Q: Have you seen your overall choral program grow because of this group?
A: My choral program? No. My music program? Yes. At DA I'm the only music teacher in the Upper School, so my ensembles (whatever their nature) all feed off of each other. DA's a small school -- only 400 kids in the Upper School -- and I only have one chorus, one band, and no official string program. Our two top-level ensembles are XIV Hours (an extracurricular a cappella group) and In The Pocket, a jazz/rock band that has the makeup of a sixties soul group. I think I'm one of the few programs around whose two top-level ensembles specialize in pop music.
As I said before, my chorus has topped out at 39 kids -- this year, there's only 23. But the numbers in my classes have always ebbed and flowed. I think of the "success" of my program more in terms of how many kids are involved with music in at least some kind of way at school. Between my five classes, the two a cappella groups, the other lunchtime groups, and the cast and pit band of our winter musical, that's between 130-150 kids making music at Durham Academy. We've experienced tremendous growth in the past few years -- and a cappella has been a huge part of that growth.
Q: I have to admit that your EP last year, The Acapelican is one of my favorite high school CD's of all time. What brought about that project? Who arranged the music on that CD? Who does most of the groups arranging in general?
A: Many thanks! It was a lot of fun to do and we were amazed at the reception it got. XIV Hours had started that October, and in the spring I thought, "It would be really good to get this stuff recorded. We've already got a really good group, we should do this."
I'd been working with Carl Taylor of Liquid 5th Productions since that first kick-off assembly with Tar Heel Voices and my adult group. We host an A Cappella Jam every January with other high school and college groups in the area and Carl always does the sound for that as well. So I gave him a call to ask about recording and we were able to work it out! I think what made it easier and more financially viable was that we were only recording four songs -- they were the only four songs that we knew!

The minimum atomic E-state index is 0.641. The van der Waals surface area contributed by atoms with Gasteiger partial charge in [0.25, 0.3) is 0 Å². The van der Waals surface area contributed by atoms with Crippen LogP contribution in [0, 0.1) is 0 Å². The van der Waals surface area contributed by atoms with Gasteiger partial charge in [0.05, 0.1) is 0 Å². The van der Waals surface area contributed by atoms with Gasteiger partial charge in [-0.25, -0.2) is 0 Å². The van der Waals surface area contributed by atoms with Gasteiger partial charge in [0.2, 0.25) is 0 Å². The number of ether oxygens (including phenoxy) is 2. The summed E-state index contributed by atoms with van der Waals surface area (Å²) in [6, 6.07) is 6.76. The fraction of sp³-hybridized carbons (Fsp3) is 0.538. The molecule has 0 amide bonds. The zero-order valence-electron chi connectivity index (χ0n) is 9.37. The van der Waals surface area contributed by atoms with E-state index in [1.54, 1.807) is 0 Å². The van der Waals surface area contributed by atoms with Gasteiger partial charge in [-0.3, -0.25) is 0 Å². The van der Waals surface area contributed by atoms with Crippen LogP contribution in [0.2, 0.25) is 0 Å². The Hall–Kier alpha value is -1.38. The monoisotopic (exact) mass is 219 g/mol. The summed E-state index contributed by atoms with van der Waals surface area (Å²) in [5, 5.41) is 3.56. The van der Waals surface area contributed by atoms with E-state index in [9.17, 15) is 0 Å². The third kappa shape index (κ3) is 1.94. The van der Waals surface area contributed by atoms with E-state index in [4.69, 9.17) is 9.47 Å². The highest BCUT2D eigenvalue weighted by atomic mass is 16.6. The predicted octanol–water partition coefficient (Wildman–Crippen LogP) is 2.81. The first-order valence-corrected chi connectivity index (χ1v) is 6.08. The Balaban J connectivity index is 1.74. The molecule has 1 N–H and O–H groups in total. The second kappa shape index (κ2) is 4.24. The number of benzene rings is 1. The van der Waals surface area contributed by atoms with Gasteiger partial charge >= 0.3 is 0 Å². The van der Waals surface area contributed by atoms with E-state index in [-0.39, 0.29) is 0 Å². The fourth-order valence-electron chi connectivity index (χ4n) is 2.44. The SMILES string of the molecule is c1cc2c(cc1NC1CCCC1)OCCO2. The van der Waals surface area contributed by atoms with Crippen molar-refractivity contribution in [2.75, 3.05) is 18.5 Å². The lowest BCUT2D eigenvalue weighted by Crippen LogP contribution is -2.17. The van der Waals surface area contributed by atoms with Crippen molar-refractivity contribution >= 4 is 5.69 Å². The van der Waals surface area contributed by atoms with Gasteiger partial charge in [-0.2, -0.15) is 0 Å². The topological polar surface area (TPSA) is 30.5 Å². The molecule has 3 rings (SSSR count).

The music on the CD, and just about all the music that both groups do, is arranged by me. There have been a few exceptions where I have pulled out an old THV arrangement that a friend of mine had done, but for the most part I arrange things as we go. A few of my students have started taking on arranging themselves -- both a cappella and for our other auditioned ensemble at DA, a jazz/rock group -- so on our second CD, one of the songs is arranged by a student and myself collaboratively.
Q: How often do you plan on recording a CD?
A: Once every few years is probably tops. We recorded the first CD on a whim. We recorded the second only a year later because we had learned a lot and because 13 of the 16 members (most of whom were founding members) were going to be graduating. It seemed like a good idea to get those tracks down while they were still around.
But if you want to do it well, recording is an expensive process -- between the tracking, the editing and mixing, the reproduction, the licensing -- and we even took care of a number of steps (like graphic design) ourselves to save money. I can't see us doing that with too much frequency. At the end of the day, we're still a school, and I have to be honest about whether we're making recordings for educational reasons, or just for vanity. I really like the idea of raising XIV Hours' profile in the a cappella world, but that comes at a price.
Q: What advice would you give to anyone starting an a cappella group?
A: 1. Take who you can get. Don't be picky -- an interested person is always better than a more talented, but less interested, person.
2. Musically, start small -- pre-published arrangements, block chords in the block -- things that are relatively easy to get and sound great right away. You want your members to feel successful from the start.
The two best things I did, at least in my high school setting, were: